Getting to the core of the ‘Core’
University of San Diego students are no strangers to core-curriculum classes, but the question of what the core curriculum does for a student’s education still remains. Students often wonder what they are supposed to take away from the variety of courses they are required to take.
Almost every college in the nation has their own version of the core curriculum. This set of common courses is considered the necessary general education for students, regardless of their majors.
Junior Andie Zaharias-Kern appreciates what the core curriculum attempts to bring to her education, but pointed out some flaws it may have.
“I think it has definitely offered a lot of positives,” Zaharias-Kern said. “But at the same time, it has limited my ability to focus on my classes in my major and minor, as well as prohibited me from doing other things outside of school.”
When Zaharias-Kern registered for her core classes, she had the expectation that they would not be very time-consuming.
“These courses tend to be my most difficult and end up being my lowest grades,” Zaharias-Kern said. “They end up significantly bringing down my GPA. I spend way more time studying for my core classes than for the courses for my major or minor.”
As a transfer student, Zaharias-Kern has had the opportunity to experience different core curriculums and compare the pros and cons of each.
“At my old university, our core was much more well-balanced,” Zaharias-Kern said. “The classes were interesting, but did not require hours and hours of studying. The classes gave me enough information to learn something, but not too much information where it became overwhelming.”
USD’s unique core curriculum poses a problem for transfer students like Zaharias-Kern. The university requires additional courses that may not be as common at other schools. As a Catholic university, students are expected to take a minimum of two theological and religious inquiry classes. However, the old core used to require three. Most universities don’t mandate their students to take religion courses, unless the university is religiously affiliated.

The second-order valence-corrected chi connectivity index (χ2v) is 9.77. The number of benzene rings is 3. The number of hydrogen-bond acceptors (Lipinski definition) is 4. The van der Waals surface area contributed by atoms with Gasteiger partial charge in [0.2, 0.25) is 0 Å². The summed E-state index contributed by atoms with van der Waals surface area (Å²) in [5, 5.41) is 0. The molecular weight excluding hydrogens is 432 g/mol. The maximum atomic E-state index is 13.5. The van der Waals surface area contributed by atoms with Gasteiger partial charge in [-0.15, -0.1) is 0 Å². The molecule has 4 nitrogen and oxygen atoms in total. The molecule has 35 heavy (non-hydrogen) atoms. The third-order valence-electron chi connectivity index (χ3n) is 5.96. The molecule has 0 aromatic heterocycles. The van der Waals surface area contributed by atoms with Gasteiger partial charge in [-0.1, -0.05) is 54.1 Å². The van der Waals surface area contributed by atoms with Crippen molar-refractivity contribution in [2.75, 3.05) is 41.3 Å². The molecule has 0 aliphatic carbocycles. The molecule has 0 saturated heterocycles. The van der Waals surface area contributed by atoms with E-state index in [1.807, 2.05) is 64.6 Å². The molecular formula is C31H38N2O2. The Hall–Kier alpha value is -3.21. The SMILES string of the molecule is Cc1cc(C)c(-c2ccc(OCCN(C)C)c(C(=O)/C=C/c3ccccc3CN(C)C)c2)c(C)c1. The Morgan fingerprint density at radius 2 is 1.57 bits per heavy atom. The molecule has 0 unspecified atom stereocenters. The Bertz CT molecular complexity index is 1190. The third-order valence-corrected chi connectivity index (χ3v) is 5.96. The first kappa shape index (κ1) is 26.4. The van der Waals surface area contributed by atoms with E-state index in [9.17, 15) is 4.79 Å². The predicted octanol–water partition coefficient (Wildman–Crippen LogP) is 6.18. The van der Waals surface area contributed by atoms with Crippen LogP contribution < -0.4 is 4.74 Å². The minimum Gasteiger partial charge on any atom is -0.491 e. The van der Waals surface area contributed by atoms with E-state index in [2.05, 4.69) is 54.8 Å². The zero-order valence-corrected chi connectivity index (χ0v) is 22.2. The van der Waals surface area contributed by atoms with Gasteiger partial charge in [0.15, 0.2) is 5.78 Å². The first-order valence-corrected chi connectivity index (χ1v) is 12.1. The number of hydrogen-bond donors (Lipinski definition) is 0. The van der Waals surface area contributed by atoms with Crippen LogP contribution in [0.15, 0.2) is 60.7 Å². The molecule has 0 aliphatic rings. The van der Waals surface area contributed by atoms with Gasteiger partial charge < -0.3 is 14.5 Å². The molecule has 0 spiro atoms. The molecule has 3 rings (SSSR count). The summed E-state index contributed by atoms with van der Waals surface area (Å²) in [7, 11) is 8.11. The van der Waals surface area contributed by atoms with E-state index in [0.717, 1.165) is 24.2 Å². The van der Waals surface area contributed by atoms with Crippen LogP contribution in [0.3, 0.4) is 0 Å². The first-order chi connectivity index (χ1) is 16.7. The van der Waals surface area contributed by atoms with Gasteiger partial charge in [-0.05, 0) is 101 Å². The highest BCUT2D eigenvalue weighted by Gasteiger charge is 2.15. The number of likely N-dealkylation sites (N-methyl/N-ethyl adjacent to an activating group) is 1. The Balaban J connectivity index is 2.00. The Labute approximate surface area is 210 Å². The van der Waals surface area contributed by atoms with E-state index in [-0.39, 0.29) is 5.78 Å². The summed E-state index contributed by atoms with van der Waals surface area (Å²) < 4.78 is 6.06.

This fall, USD implemented a new core curriculum that would be effective for all students admitted for Fall 2017. However, students who had already completed one or more semesters of the old core had the option to decide, which core [the old or new] they would like to finish.
Professor Kristin Moran, the previous Core Director, shared USD’s decision to move away from the old curriculum.
“There were multiple factors that led to USD updating the core-curriculum requirements, but the primary reason is that we wanted to improve the student experience and improve student learning,” Moran said. “One of the main differences between the old and new core is that the new core is purposefully designed to ensure that students can meet specific learning outcomes across the core curriculum.”
The new core curriculum is designed to be more developmental.
“We have experiences in the first year that are then enhanced at a later point,” Moran said. “For example, we have integrative learning as an outcome and students are introduced to integrative learning in their first year and then have a more advanced experience before they graduate.”